EXAMPLE LAB: Perceptual Adaptation
Laboratory courses often involve data collection, analysis, and interpretation. The Reasoned Writing / A Framework for Scientific Papers modules can help place laboratory activities in the context of the scientific method.
The pdf files at the bottom of the page represent an example of a laboratory that uses RW/AFSP to perform a simple experiment on perceptual adaptation.
In the experiment, students begin by reading, analyzing, and interpreting a paper that involves perceptual adaptation and practice (Bock et al., 2005). I selected the paper primarily for brevity, but also because it identifies some clear alternative hypotheses for perceptual adaptation. Based on their analysis of the paper, I ask the students to formulate General and Measurable Hypotheses. The students then design an experiment to test their hypotheses.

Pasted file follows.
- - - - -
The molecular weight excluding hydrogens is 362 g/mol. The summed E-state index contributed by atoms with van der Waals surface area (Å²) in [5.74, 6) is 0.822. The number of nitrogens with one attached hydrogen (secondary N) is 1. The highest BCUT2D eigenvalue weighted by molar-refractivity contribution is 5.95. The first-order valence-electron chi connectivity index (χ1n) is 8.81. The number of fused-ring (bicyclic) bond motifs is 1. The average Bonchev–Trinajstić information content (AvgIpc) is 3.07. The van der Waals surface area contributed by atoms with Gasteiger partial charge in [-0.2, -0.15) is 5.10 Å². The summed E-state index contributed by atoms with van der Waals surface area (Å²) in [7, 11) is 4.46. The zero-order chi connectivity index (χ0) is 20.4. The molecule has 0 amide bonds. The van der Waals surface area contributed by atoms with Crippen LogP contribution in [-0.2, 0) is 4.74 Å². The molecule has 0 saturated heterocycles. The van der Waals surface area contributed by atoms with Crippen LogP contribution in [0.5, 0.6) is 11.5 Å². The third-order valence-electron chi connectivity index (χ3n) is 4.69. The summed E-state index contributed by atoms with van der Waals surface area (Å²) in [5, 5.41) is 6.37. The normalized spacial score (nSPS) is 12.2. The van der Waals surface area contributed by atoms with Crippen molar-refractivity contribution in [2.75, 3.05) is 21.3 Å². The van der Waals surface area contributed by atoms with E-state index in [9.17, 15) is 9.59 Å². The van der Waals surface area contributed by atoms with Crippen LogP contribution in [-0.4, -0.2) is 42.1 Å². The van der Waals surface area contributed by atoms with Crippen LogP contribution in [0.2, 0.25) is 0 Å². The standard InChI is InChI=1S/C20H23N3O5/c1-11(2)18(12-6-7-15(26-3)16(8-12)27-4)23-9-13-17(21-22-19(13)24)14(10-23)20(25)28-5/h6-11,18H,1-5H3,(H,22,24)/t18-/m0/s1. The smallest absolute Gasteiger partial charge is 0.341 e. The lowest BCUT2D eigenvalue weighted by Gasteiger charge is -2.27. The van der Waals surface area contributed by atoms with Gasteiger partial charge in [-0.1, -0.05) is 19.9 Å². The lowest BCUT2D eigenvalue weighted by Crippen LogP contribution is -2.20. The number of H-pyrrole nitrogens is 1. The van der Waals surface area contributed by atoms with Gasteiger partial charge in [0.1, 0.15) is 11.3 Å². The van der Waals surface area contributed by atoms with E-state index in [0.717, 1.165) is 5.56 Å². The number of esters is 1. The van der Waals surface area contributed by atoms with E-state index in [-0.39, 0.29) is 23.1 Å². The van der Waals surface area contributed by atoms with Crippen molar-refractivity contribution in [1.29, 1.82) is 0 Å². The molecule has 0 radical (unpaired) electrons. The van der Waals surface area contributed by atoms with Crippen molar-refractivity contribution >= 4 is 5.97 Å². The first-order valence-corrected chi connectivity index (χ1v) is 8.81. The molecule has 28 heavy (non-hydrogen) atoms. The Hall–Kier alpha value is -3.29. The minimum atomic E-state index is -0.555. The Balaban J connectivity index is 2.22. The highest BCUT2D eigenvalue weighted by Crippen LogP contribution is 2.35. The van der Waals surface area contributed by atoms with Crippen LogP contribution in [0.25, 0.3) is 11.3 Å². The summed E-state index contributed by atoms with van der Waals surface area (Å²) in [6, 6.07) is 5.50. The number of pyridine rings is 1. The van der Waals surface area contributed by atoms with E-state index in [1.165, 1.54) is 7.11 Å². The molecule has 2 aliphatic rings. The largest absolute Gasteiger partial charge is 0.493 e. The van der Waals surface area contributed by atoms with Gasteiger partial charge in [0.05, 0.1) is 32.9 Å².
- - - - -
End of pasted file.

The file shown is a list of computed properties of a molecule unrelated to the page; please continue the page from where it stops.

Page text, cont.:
Reasonable experiments can be performed with a limited number of low-cost components, including
1) Prism Goggles that alter vision (http://www.psychkits.com/)
2) Magnetic Dart boards (e.g. Doinkit Darts).
Data analysis involves simple calculations and statistical tests (e.g. t-tests) that can be performed using free spreadsheet software such as Google Sheets.
Although collecting data with the goggles and darts is fun and engaging, the experiment involves careful planning and reasoning. Importantly, students can go through much of the scientific process (from concept to conclusion) in a reasonable amount of time.